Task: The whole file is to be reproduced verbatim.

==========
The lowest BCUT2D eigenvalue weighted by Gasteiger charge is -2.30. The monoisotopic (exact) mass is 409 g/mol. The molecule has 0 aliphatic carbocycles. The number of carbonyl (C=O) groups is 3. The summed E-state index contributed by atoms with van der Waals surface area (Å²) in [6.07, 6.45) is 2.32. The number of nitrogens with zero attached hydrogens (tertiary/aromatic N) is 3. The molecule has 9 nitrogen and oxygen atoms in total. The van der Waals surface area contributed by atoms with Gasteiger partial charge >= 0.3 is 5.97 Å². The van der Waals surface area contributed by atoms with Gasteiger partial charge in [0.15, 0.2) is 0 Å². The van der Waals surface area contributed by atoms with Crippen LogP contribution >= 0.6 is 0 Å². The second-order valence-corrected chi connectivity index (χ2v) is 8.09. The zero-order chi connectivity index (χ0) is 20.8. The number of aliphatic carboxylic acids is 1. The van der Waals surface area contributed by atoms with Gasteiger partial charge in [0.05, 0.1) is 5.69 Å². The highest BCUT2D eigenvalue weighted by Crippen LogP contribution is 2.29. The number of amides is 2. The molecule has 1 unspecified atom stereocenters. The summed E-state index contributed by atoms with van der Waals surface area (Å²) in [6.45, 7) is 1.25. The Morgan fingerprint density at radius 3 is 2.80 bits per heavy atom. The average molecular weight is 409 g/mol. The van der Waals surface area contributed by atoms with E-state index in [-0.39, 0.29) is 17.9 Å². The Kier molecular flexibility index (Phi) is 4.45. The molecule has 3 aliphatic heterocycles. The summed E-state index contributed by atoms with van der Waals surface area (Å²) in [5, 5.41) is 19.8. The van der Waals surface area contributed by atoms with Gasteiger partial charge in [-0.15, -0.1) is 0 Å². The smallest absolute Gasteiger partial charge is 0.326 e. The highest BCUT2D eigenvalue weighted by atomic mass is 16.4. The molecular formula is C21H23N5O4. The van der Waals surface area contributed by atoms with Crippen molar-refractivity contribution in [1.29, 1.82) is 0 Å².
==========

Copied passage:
The lowest BCUT2D eigenvalue weighted by Gasteiger charge is -2.30. The monoisotopic (exact) mass is 409 g/mol. The molecule has 0 aliphatic carbocycles. The number of carbonyl (C=O) groups is 3. The summed E-state index contributed by atoms with van der Waals surface area (Å²) in [6.07, 6.45) is 2.32. The number of nitrogens with zero attached hydrogens (tertiary/aromatic N) is 3. The molecule has 9 nitrogen and oxygen atoms in total. The van der Waals surface area contributed by atoms with Gasteiger partial charge >= 0.3 is 5.97 Å². The van der Waals surface area contributed by atoms with Gasteiger partial charge in [0.15, 0.2) is 0 Å². The van der Waals surface area contributed by atoms with Crippen LogP contribution >= 0.6 is 0 Å². The second-order valence-corrected chi connectivity index (χ2v) is 8.09. The zero-order chi connectivity index (χ0) is 20.8. The number of aliphatic carboxylic acids is 1. The van der Waals surface area contributed by atoms with Gasteiger partial charge in [0.05, 0.1) is 5.69 Å². The highest BCUT2D eigenvalue weighted by Crippen LogP contribution is 2.29. The number of amides is 2. The molecule has 1 unspecified atom stereocenters. The summed E-state index contributed by atoms with van der Waals surface area (Å²) in [6.45, 7) is 1.25. The Morgan fingerprint density at radius 3 is 2.80 bits per heavy atom. The average molecular weight is 409 g/mol. The van der Waals surface area contributed by atoms with E-state index in [-0.39, 0.29) is 17.9 Å². The Kier molecular flexibility index (Phi) is 4.45. The molecule has 3 aliphatic heterocycles. The summed E-state index contributed by atoms with van der Waals surface area (Å²) in [5, 5.41) is 19.8. The van der Waals surface area contributed by atoms with Gasteiger partial charge in [-0.15, -0.1) is 0 Å². The smallest absolute Gasteiger partial charge is 0.326 e. The highest BCUT2D eigenvalue weighted by atomic mass is 16.4. The molecular formula is C21H23N5O4. The van der Waals surface area contributed by atoms with Crippen molar-refractivity contribution in [1.29, 1.82) is 0 Å².